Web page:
Canal Is Key to Regional Interventions, Analysts Say
The US government’s position on Egypt is constant. They backed Mubarak until the moment it was clear he was going, then jumped ship to back the revolution. They then backed the elected government, until last month’s coup was in progress. Now they’re on the junta’s bandwagon, overtly violating a US law that requires ending aid in the event of coups, and looking the other way during massacres of civilian protesters.
Whoever is in power can count on the Obama administration’s support so long as their hold on power seems secure. They can also count on $1.5 billion in funding. Officially, this is to maintain “influence,” but since the administration clearly doesn’t care what the junta or anyone else does in power, it never seems to want to exercise any of that influence.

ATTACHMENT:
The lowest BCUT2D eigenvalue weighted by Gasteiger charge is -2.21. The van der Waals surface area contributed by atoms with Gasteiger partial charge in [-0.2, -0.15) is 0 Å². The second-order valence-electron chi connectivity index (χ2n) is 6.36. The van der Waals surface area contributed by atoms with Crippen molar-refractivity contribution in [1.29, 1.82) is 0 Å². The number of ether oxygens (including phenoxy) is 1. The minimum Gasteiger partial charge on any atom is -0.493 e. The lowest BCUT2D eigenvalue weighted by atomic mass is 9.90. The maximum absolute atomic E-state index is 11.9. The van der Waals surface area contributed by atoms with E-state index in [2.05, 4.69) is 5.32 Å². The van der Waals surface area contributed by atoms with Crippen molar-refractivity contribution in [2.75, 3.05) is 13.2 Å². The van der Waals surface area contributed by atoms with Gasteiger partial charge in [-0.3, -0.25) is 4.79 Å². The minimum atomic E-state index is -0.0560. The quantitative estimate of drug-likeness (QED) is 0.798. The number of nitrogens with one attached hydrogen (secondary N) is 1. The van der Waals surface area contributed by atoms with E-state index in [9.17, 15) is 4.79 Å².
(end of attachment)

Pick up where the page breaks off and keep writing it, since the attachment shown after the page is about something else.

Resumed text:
The reality is a lot more cynical than that, and analysts who support keeping the aid flowing say that it’s mostly about keeping the US military’s access to the Suez Canal unquestioned, something which is particularly important with the US ever looking to start new wars in the region.
In a way this puts the US in the same boat as it is with Bahrain, willing to look the other way for pretty much anything so long as whoever happens to be in power remains effectively for sale.
Egypt aid has its roots in the Camp David Accords, and since then the US has essentially agreed to buy off Egypt to keep them willing to give Israel veto power over operations in the Sinai Peninsula. In practice, this means less and less, since Israel is pretty pro-junta and pro-crackdown, but the tradition of throwing money at Egypt has gained a momentum of its own, and it will take a lot of work to end it.
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